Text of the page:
Trump supporters held up Clinton "target practice" posters at a rally in Florida Monday, with a bulls-eye framing her face.
Two days earlier in Virginia Beach, one Trump backer hoisted a plastic Hillary Clinton head on a stick, while others waved target signs. And several weeks ago, two armed Trump supporters protested outside the congressional campaign office of a rural Virginia Democrat, in what they said was a gesture of solidarity with closet supporters of Trump.
Federal and state law enforcement officials say such incidents have heightened their concerns about violence in the final two weeks of the long and bitter Presidential campaign, and well beyond that if Donald Trump loses and refuses to accept the vote as legitimate.
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"There is a motivated army of 'fingers in their ears' supporters of his who believe he's giving them license to behave badly, and license not to except the findings of the 9,000 bipartisan polling jurisdictions around the country," one senior federal law enforcement official told NBC News.
"It gives me concerns about violence," that official said, not just on Election Day but before and afterward. Speaking on the condition of anonymity, he confirmed that local, state and federal authorities and even multi-agency Fusion Centers are on the lookout for signs of trouble.
The senior official said authorities have been concerned for months about violence, especially after one Trump surrogate talked in August of a post-Election "bloodbath" if supporters sensed any kind of voter fraud, and another said Clinton "should be put in the firing line and shot for treason." Trump himself ignited a controversy Aug. 9 when he hinted that pro-gun activists might take into their own hands the issue of Clinton appointing pro-gun control justices to the Supreme Court.
Those fears increased exponentially last week, the official said, when Trump refused to support the election results during the final Presidential debate, and then doubled down on his calls for his supporters to act as freelance election monitors at the polls.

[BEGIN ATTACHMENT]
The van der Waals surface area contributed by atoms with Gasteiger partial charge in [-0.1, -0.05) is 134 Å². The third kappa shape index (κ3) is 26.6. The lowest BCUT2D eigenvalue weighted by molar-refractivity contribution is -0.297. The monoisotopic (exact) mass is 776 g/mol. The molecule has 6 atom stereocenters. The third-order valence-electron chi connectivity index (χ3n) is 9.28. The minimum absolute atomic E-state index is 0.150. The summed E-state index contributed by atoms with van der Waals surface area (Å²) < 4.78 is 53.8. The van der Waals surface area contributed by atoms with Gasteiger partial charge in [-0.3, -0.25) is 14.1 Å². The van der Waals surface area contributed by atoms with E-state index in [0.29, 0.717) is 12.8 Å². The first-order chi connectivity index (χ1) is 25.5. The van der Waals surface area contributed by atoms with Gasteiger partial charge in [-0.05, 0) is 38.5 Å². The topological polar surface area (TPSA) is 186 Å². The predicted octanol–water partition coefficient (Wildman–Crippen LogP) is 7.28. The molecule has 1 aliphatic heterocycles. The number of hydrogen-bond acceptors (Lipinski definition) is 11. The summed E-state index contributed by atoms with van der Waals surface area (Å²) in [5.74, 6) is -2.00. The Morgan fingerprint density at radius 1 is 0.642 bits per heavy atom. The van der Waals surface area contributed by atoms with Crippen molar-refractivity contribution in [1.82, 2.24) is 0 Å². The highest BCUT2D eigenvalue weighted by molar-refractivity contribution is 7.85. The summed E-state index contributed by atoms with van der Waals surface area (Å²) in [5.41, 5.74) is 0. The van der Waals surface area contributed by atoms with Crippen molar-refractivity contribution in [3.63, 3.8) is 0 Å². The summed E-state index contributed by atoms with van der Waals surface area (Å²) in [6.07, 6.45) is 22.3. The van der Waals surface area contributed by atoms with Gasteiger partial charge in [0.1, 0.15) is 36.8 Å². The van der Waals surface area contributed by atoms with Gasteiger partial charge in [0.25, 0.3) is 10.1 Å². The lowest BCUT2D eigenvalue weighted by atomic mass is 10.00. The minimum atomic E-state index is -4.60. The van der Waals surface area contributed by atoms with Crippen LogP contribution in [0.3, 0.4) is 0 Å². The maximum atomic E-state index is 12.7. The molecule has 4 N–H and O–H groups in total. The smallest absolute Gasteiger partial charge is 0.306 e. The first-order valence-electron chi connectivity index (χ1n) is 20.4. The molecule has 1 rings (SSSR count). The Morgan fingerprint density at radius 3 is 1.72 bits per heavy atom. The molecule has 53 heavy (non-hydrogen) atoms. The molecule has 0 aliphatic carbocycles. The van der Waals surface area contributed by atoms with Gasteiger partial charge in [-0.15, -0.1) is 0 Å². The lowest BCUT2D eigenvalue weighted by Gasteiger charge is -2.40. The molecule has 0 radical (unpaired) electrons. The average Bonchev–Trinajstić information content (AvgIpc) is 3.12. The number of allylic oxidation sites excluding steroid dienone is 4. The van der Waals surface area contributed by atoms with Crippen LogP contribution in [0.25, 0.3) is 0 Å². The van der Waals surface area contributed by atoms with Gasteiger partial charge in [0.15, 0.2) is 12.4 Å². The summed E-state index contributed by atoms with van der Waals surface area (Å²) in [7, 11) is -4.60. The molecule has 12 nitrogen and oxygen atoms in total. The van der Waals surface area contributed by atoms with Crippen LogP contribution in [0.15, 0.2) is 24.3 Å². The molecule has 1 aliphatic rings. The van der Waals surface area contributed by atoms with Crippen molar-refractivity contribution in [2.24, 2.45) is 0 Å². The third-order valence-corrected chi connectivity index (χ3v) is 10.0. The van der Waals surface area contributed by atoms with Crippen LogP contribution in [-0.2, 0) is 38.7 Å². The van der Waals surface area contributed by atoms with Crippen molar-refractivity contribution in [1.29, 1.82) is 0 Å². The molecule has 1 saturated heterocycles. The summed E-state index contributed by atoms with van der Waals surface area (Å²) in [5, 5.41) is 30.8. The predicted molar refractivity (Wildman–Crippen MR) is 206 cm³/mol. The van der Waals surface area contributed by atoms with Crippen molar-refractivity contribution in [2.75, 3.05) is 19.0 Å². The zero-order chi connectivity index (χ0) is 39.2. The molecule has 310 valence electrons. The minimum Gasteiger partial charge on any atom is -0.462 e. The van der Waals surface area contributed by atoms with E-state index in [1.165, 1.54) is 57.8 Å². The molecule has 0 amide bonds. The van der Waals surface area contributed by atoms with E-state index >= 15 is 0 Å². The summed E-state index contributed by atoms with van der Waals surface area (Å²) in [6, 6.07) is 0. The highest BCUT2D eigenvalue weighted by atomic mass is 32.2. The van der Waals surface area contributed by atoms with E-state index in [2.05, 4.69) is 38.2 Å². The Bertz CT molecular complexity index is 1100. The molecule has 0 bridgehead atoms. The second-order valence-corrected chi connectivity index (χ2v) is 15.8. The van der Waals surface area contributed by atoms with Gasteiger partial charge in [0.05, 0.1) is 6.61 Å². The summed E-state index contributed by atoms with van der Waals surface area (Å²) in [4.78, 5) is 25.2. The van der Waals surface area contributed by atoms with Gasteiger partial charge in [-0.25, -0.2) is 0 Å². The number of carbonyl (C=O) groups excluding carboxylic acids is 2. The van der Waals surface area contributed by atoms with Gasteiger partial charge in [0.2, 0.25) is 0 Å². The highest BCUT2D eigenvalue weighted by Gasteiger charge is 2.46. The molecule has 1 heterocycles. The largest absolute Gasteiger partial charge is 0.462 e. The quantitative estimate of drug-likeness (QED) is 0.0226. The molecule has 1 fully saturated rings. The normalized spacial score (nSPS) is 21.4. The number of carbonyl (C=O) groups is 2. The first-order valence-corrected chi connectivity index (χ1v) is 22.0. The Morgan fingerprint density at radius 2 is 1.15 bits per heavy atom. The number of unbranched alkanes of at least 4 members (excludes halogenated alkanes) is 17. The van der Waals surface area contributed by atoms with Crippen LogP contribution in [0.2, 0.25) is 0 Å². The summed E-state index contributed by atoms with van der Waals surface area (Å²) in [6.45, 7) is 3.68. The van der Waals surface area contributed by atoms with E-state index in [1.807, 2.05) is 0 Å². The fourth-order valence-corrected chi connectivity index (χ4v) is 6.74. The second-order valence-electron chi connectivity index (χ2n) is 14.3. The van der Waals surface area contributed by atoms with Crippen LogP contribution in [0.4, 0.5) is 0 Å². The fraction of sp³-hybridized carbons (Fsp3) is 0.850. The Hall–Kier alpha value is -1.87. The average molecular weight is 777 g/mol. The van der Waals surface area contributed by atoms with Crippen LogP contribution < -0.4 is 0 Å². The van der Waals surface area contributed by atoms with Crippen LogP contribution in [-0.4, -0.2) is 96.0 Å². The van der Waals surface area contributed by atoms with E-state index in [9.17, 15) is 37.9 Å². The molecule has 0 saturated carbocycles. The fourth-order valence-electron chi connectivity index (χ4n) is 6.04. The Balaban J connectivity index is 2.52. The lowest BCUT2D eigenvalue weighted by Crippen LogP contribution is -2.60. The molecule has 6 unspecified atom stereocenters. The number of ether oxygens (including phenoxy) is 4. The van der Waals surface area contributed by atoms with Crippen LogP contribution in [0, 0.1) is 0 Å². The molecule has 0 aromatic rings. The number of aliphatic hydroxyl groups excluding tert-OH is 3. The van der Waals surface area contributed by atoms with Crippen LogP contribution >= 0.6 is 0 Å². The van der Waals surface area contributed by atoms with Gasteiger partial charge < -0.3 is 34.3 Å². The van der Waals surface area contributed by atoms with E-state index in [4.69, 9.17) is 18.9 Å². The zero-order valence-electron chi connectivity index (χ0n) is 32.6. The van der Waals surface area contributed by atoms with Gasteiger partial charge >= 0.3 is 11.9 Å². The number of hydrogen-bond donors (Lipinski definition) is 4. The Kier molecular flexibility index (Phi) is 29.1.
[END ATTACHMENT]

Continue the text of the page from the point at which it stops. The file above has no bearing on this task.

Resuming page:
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Trump has insisted his remark about Second Amendment supporters was taken out of context, and his campaign has denied that he is intentionally trying to incite violence of any kind.
Local law enforcement officials in several swing states told NBC News they did not yet have plans to alter their usual Election Day security procedures.
But the FBI and Department of Homeland Security are monitoring the situation, officials say, going so far as to talk to certain individuals who have somehow risen above the din of those espousing violence. They say that there is significantly more concern about violence than in past campaigns, as Trump -- dropping in many polls -- has issued increasingly strident accusations about dead and illegal voters and a "Crooked Hillary" rigging the election.
A second senior federal law enforcement official told NBC News on Tuesday that while authorities so far have not picked up "anything of substance, we're watching very closely."
"It's a genuine concern," that official said, "but we haven't seen anything that goes beyond rhetoric."
One internal Virginia state "Joint Special Event Assessment" issued Oct. 24 warned of a wide array of potential threats, including U.S.-based supporters of the Islamic State terror group attacking "soft targets, including polling places and other election-related venues ... because they are vulnerable, are easy to exploit, and involve mass gatherings of people."